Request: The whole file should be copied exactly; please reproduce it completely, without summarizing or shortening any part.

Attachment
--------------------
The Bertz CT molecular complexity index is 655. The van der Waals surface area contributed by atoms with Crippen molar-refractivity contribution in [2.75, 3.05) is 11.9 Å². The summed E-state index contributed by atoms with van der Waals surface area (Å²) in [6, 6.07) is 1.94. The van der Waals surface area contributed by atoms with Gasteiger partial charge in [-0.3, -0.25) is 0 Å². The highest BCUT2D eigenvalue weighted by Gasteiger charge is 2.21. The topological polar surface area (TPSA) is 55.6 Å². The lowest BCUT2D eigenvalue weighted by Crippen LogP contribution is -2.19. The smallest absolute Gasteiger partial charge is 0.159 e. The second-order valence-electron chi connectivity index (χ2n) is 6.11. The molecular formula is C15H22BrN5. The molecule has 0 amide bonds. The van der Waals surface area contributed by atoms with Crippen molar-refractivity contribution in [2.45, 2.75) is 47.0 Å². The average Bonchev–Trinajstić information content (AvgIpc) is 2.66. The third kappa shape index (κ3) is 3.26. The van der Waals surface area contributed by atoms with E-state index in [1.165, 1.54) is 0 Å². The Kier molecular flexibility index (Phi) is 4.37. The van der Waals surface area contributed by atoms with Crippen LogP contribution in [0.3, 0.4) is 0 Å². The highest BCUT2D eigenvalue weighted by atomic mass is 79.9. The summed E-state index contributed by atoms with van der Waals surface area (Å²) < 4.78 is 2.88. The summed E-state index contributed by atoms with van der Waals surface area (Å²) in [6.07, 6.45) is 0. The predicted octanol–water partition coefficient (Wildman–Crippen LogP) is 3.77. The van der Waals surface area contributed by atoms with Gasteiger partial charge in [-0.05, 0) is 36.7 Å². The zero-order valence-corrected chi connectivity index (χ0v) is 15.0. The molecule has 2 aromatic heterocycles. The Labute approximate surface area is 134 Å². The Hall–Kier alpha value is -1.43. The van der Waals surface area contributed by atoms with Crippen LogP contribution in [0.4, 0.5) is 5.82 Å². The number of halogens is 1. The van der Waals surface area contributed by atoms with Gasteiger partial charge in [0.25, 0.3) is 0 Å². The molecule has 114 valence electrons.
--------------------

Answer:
The Bertz CT molecular complexity index is 655. The van der Waals surface area contributed by atoms with Crippen molar-refractivity contribution in [2.75, 3.05) is 11.9 Å². The summed E-state index contributed by atoms with van der Waals surface area (Å²) in [6, 6.07) is 1.94. The van der Waals surface area contributed by atoms with Gasteiger partial charge in [-0.3, -0.25) is 0 Å². The highest BCUT2D eigenvalue weighted by Gasteiger charge is 2.21. The topological polar surface area (TPSA) is 55.6 Å². The lowest BCUT2D eigenvalue weighted by Crippen LogP contribution is -2.19. The smallest absolute Gasteiger partial charge is 0.159 e. The second-order valence-electron chi connectivity index (χ2n) is 6.11. The molecular formula is C15H22BrN5. The molecule has 0 amide bonds. The van der Waals surface area contributed by atoms with Crippen molar-refractivity contribution in [2.45, 2.75) is 47.0 Å². The average Bonchev–Trinajstić information content (AvgIpc) is 2.66. The third kappa shape index (κ3) is 3.26. The van der Waals surface area contributed by atoms with E-state index in [1.165, 1.54) is 0 Å². The Kier molecular flexibility index (Phi) is 4.37. The van der Waals surface area contributed by atoms with Crippen LogP contribution in [0.3, 0.4) is 0 Å². The highest BCUT2D eigenvalue weighted by atomic mass is 79.9. The summed E-state index contributed by atoms with van der Waals surface area (Å²) < 4.78 is 2.88. The summed E-state index contributed by atoms with van der Waals surface area (Å²) in [6.07, 6.45) is 0. The predicted octanol–water partition coefficient (Wildman–Crippen LogP) is 3.77. The van der Waals surface area contributed by atoms with Gasteiger partial charge in [-0.05, 0) is 36.7 Å². The zero-order valence-corrected chi connectivity index (χ0v) is 15.0. The molecule has 2 aromatic heterocycles. The Labute approximate surface area is 134 Å². The Hall–Kier alpha value is -1.43. The van der Waals surface area contributed by atoms with Crippen LogP contribution in [0.4, 0.5) is 5.82 Å². The number of halogens is 1. The van der Waals surface area contributed by atoms with Gasteiger partial charge in [0.25, 0.3) is 0 Å². The molecule has 114 valence electrons.